The secret to how these easy vegan latkes are held together is by using cooked oatmeal or quinoa flakes instead of the traditional eggs. And the secret to their ease is starting with a good brand of frozen hash brown potatoes, and baking rather than frying them. My preference is Alexia® Organic Hashed Browns (seasoned). I learned that lesson once when I made this latke recipe with a generic brand of supermarket hash browns. What a waste — no flavor at all, and rather mushy, not the ideal outcome for the culinary star of Hanukkah.
If you feel that the grating and frying of potatoes to make latkes is part and parcel of the Hanukkah ritual, far be it from me to talk you out of it. But for me, the endless grating (even when I had the grating blade for my Cuisinart, which broke, and which I never remember to replace) and the heavy, greasy fried aroma that lingered and permeated my entire house, my clothing, and even my hair, finally got old.
Granted, it’s the ultra-crispy oiliness that are part of the charm of latkes for some people, but if you’re looking to give up the grease for greater ease, you might enjoy giving these a try. This makes a batch of 20 to 22 latkes; a modest individual portion would be four per serving, though some people who shall remain nameless can practically breathe in half a batch. So double the recipe if need be; it’s easy to do.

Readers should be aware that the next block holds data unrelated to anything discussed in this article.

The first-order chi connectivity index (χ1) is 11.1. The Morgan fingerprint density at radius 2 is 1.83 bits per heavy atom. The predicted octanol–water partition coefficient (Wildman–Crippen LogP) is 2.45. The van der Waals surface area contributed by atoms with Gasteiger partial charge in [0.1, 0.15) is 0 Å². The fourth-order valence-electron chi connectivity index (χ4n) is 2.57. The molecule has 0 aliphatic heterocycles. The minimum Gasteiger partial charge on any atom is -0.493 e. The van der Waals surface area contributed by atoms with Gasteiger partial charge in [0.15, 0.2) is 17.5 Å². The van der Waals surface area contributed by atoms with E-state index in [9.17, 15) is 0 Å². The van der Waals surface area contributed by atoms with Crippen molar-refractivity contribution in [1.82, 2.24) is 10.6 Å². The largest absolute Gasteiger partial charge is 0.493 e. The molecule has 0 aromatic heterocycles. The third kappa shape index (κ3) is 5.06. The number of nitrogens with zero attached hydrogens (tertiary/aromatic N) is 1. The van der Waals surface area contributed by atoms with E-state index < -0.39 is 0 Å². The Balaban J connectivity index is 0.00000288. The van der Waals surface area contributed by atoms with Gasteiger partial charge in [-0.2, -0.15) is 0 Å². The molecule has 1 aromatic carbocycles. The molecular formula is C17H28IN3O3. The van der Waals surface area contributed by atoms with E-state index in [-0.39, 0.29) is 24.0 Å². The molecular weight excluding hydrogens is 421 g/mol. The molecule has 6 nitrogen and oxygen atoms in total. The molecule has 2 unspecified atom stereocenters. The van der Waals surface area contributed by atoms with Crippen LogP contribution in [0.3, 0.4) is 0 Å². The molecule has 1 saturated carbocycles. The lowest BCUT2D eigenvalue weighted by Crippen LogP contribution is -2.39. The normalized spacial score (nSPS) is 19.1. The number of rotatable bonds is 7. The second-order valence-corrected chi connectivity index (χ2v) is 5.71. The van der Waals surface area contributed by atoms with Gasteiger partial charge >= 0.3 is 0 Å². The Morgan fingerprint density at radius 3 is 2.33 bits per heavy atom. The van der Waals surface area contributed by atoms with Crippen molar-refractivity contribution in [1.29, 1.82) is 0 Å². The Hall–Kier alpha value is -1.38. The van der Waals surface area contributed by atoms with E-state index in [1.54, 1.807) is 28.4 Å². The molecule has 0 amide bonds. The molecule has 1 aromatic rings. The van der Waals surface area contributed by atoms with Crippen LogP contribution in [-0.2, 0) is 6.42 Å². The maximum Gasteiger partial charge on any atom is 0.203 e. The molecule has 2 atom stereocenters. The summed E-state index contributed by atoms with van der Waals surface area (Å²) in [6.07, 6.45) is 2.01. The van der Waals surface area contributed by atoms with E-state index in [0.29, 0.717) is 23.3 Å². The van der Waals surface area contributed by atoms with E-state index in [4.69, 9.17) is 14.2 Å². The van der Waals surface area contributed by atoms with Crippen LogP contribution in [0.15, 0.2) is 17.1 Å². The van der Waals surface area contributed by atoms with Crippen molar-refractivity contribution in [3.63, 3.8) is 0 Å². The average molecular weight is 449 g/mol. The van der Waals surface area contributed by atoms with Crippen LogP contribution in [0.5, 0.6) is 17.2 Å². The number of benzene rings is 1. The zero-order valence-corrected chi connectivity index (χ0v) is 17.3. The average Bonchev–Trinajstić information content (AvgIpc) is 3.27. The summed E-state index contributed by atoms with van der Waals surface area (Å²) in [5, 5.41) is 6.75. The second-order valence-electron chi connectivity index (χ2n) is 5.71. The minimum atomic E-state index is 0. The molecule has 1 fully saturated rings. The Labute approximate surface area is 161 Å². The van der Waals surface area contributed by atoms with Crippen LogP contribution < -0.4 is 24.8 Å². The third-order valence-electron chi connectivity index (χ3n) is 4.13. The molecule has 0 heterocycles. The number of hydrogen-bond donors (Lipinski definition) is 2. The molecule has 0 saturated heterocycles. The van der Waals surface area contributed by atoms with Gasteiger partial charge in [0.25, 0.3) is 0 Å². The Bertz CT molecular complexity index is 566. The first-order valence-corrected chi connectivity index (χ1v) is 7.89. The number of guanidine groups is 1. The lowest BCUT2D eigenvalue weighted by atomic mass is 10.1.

If you use GF oats or quinoa flakes and omit the matzo meal, these easy vegan latkes are gluten-free. I’m happy to say that I found a plant-based sour cream for special occasions that really does taste like sour cream — Ripple®. It’s based on pea protein, coconut oil, and tapioca flour, and does the trick both in terms of flavor and consistency. Read a review Ripple Plant-Based Sour Cream Alternative at Go Dairy Free.
- Here are more Jewish recipes to veganize